Few would argue that the opening two weeks of November have been downright brutal in the temperature department, and the statistics unequivocally back that up. Temperatures over the first 14 days of the month have averaged a bone-chilling 29.4°. That's nearly 14° PER DAY below normal, and the coldest open to November since 1991. In fact, November, 1991 is the only November to open colder than this year!
Cold spells aren't uncommon this time of year, though one of this duration is a bit more unusual. Our stretch of consecutive days with at or below normal temperatures has reached 24, and will undeniably continue to grow for several more days. So, just why have we been so cold for so long? There are many contributing factors in play, not the least of which being the expansive snowpack that's been laid down over the United States over the past several weeks.
As of Thursday, more than a quarter of the nation was snow-covered, 26.5% to be specific. Only two other years since 2003 have had snow covering more than the country on November 14 than this year. On average, about 13% of the country has been snow-covered on November 14 over the past 16 years. This is significant, because air has difficulty warming over snow cover, due to the highly reflective nature of the snow. Bare ground absorbs sunlight, allowing for warmth to occur more effectively, while snow cover reflects incoming sunlight, which greatly hampers warming.
The effects of the expansive snowpack here are twofold. Not only is the snowpack here inhibiting any significant warming, there's snow on the ground in virtually every direction. For that reason, no matter what direction our wind is coming from, our air is traveling over snow, which adds insult to injury. Any meaningful shift in the weather pattern won't likely occur until we're able to eradicate the snowpack here, and also to our west and south.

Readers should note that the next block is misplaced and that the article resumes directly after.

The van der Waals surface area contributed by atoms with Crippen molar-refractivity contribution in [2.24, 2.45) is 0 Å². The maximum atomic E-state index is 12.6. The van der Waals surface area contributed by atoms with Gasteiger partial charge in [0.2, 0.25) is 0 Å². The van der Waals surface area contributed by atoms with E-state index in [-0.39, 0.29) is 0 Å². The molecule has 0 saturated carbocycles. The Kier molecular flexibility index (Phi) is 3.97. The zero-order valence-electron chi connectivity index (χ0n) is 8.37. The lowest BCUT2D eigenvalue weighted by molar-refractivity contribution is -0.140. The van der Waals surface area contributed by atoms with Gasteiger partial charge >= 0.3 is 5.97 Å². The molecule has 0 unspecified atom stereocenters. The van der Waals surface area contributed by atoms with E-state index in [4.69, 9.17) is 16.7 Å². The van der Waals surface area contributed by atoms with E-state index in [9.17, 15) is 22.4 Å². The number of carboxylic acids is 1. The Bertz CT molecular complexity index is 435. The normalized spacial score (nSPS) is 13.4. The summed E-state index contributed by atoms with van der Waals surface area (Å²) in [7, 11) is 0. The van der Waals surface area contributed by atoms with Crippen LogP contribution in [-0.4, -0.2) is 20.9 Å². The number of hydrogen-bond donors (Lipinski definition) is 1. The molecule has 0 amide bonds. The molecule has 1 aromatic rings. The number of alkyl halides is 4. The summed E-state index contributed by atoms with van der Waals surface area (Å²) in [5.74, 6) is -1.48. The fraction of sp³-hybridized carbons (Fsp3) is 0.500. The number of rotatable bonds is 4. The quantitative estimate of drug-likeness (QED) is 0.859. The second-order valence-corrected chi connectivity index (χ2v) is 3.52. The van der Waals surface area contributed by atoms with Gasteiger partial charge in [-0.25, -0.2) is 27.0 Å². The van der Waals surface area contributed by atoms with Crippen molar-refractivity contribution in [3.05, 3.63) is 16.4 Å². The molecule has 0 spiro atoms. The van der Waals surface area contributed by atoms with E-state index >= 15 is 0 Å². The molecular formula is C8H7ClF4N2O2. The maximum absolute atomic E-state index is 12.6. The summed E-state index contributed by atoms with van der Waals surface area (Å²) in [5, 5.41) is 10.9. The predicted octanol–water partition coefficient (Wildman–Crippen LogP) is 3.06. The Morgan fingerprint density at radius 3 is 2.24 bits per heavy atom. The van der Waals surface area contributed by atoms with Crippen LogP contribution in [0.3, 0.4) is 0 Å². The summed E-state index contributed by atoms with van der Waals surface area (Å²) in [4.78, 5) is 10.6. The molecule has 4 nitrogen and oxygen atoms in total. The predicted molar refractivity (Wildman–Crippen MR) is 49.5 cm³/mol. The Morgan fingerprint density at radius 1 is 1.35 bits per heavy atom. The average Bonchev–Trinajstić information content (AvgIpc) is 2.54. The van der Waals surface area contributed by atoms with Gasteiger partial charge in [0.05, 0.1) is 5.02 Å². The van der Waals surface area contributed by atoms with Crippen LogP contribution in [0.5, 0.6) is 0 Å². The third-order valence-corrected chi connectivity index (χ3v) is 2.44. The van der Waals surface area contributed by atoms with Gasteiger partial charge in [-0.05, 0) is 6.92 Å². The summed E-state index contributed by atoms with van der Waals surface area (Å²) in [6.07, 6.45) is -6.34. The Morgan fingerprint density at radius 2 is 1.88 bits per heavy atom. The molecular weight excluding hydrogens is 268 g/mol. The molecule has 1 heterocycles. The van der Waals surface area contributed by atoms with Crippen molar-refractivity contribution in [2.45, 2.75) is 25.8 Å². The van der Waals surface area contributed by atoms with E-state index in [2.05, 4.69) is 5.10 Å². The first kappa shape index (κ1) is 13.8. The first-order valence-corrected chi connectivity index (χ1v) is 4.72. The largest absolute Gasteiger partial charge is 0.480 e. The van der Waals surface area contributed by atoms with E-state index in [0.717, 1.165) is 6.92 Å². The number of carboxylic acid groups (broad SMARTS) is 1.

Earlier on, we mentioned how only 1991 featured a colder start to November than this year. While it would be logical to assume that the winter months that followed were cold and snowy, that surprisingly wasn't the case! In fact, the winter of 1991-92 was a remarkably warm one, the 9th warmest on record, with temperatures nearly five degrees per day above normal. It featured 28 days in the 40s or above, including two days in the 60s! Snowfall ended up below normal that winter, by nearly a half a foot. Of the 30.6" of snow that fell in the 1991-92 cold season, only 20.0" came between December and February.
While this is not by any means a guarantee of a mild, dry winter, it at least proves that dramatic pattern reversals are possible, and have occurred here in the past. If nothing else, it gives mild weather enthusiasts at least a shred of optimism.